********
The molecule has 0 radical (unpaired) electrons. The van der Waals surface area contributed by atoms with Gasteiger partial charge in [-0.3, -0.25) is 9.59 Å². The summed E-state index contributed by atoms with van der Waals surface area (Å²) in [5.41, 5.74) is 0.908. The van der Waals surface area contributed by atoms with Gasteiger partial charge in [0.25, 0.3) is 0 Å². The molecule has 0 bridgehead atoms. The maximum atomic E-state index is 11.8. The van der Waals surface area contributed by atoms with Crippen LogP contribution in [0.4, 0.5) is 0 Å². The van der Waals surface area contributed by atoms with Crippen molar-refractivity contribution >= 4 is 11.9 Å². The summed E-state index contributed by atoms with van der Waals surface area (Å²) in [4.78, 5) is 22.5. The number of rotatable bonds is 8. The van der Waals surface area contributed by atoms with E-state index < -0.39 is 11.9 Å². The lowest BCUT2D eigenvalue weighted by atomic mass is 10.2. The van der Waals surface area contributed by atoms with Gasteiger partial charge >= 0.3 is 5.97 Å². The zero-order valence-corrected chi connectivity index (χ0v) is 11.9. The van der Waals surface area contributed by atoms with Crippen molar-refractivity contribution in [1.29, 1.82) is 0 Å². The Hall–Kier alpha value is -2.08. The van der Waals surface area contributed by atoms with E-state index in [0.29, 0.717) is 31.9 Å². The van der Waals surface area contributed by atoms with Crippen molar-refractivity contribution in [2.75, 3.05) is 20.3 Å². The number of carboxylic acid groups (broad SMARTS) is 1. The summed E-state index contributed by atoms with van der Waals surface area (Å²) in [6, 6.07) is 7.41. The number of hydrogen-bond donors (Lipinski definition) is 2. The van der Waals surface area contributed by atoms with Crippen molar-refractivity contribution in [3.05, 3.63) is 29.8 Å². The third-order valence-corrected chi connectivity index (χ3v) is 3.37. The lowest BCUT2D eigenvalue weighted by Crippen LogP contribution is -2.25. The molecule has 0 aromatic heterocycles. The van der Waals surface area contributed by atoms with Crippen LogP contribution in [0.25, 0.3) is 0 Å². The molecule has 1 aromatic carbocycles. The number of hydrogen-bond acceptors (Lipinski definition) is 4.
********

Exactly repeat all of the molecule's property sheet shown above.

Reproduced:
The molecule has 0 radical (unpaired) electrons. The van der Waals surface area contributed by atoms with Gasteiger partial charge in [-0.3, -0.25) is 9.59 Å². The summed E-state index contributed by atoms with van der Waals surface area (Å²) in [5.41, 5.74) is 0.908. The van der Waals surface area contributed by atoms with Gasteiger partial charge in [0.25, 0.3) is 0 Å². The molecule has 0 bridgehead atoms. The maximum atomic E-state index is 11.8. The van der Waals surface area contributed by atoms with Crippen LogP contribution in [0.4, 0.5) is 0 Å². The van der Waals surface area contributed by atoms with Crippen molar-refractivity contribution >= 4 is 11.9 Å². The summed E-state index contributed by atoms with van der Waals surface area (Å²) in [4.78, 5) is 22.5. The number of rotatable bonds is 8. The van der Waals surface area contributed by atoms with E-state index < -0.39 is 11.9 Å². The lowest BCUT2D eigenvalue weighted by atomic mass is 10.2. The van der Waals surface area contributed by atoms with Gasteiger partial charge >= 0.3 is 5.97 Å². The zero-order valence-corrected chi connectivity index (χ0v) is 11.9. The van der Waals surface area contributed by atoms with Crippen molar-refractivity contribution in [1.29, 1.82) is 0 Å². The Hall–Kier alpha value is -2.08. The van der Waals surface area contributed by atoms with E-state index in [0.29, 0.717) is 31.9 Å². The van der Waals surface area contributed by atoms with Crippen molar-refractivity contribution in [2.75, 3.05) is 20.3 Å². The number of carboxylic acid groups (broad SMARTS) is 1. The summed E-state index contributed by atoms with van der Waals surface area (Å²) in [6, 6.07) is 7.41. The number of hydrogen-bond donors (Lipinski definition) is 2. The van der Waals surface area contributed by atoms with Crippen molar-refractivity contribution in [3.05, 3.63) is 29.8 Å². The third-order valence-corrected chi connectivity index (χ3v) is 3.37. The lowest BCUT2D eigenvalue weighted by Crippen LogP contribution is -2.25. The molecule has 0 aromatic heterocycles. The van der Waals surface area contributed by atoms with Crippen LogP contribution in [0.25, 0.3) is 0 Å². The molecule has 1 aromatic carbocycles. The number of hydrogen-bond acceptors (Lipinski definition) is 4.